The story I tell concerns the disseminative conditions of transatlantic modernism, the practice and rhetoric of lawful piracy, the counter-rhetoric and retaliations of its outraged victims, and the courteous code by which some publishers justified exploiting the free booty of the American public domain. My methodology combines traditional legal and literary history with an intense focus on the particular rules of U.S. copyright law as they affected foreign-domiciled authors. I bring to bear the discourses of law, economics, protectionism, and piracy as they were produced in the nineteenth century and were carried over, in familiar and altered forms, into the twentieth. My perspective is sociolegal and interdisciplinary, historical in mood, narrative in style, and grounded in three decades of literary and legal study and more than a decade of practicing and teaching copyright law. My accounts of law and courtesy are woven from many archival sources, including the recently acquired Samuel Roth Papers at Columbia University, documents uncovered in New York court archives, the litigation file preserved by the law firm that represented Joyce in his 1927–28 lawsuit against Roth, and materials located in a score of other libraries and private collections throughout the world.
Chapter 1, “The American Public Domain and the Courtesy of the Trade in the Nineteenth Century,” explores the founding rules of a protectionist copyright law that openly encouraged the unauthorized reprinting of new foreign works, generated frenzied competition for those free resources, and set in motion a counter-practice of self-restraint among American publishers that came to be called the courtesy of the trade. As a way of regulating ruinous competition for unprotected titles, and to give themselves an aura of respectability and fairness, the major publishers adopted trade courtesy whereby, in its simplest form, the first publisher to announce plans to issue an American edition of an unprotected foreign work acquired informal title to that work—a kind of makeshift copyright grounded on tacit trade agreements and community-based norms. Drawing on the insights of scholars of social norms and common-pool regulation, I offer a detailed account of nineteenth-century courtesy and its regime of entitlements, exceptions, and penalties. Courtesy restored a fragile order to the publishing scene by imitating the main features of copyright law and permitting both publishers and authors to benefit, though inconsistently, from the wholly informal exclusive rights recognized by this self-interested chivalry.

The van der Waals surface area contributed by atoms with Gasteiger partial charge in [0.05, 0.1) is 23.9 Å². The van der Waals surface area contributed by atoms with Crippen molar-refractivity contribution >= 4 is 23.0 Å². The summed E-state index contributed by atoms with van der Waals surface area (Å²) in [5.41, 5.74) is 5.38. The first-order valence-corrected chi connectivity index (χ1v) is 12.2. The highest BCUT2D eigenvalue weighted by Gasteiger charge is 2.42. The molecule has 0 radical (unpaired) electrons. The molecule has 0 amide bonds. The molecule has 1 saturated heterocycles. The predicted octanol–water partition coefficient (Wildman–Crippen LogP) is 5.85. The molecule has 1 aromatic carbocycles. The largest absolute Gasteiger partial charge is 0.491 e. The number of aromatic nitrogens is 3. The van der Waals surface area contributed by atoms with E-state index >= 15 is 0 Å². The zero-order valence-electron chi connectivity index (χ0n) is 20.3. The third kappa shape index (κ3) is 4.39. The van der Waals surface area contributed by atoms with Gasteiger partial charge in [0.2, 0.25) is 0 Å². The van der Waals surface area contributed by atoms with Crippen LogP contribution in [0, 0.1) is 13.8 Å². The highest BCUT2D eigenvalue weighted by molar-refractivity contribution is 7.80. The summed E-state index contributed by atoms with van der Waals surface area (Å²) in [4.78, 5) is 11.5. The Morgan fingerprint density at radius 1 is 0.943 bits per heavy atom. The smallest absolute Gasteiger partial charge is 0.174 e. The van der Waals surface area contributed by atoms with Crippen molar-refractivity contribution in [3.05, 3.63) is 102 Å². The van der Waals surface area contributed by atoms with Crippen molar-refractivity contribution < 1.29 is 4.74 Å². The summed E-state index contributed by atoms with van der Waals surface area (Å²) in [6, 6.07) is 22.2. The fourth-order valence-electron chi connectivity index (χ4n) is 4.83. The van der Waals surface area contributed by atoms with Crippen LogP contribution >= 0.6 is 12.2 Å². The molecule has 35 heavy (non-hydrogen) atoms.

Chapter 2, “Transatlantic Modernism in the American Public Domain,” moves into the twentieth century and traces the same forces—copyright law, legalized piracy, and trade courtesy—as they shaped the production and consumption of modernism in the United States. Here I show how the dreaded manufacturing clause and other strict formalities of U.S. copyright law, persisting from the previous century, claimed works by many foreign-domiciled authors for the American public domain. The stringent law and the high costs of American printing combined to drive such writers as Ezra Pound to publish in Europe and thereby to sacrifice their U.S. copyrights. The fear of failed copyrights lay behind many developments of modernism, including Pound’s editorial work for The Little Review and The Dial, foreign authors’ efforts to place their writings in American magazines and to print special limited editions of their works, and the role of the New York lawyer and cultural patron John Quinn in building a legal infrastructure for the transatlantic avant-garde in America.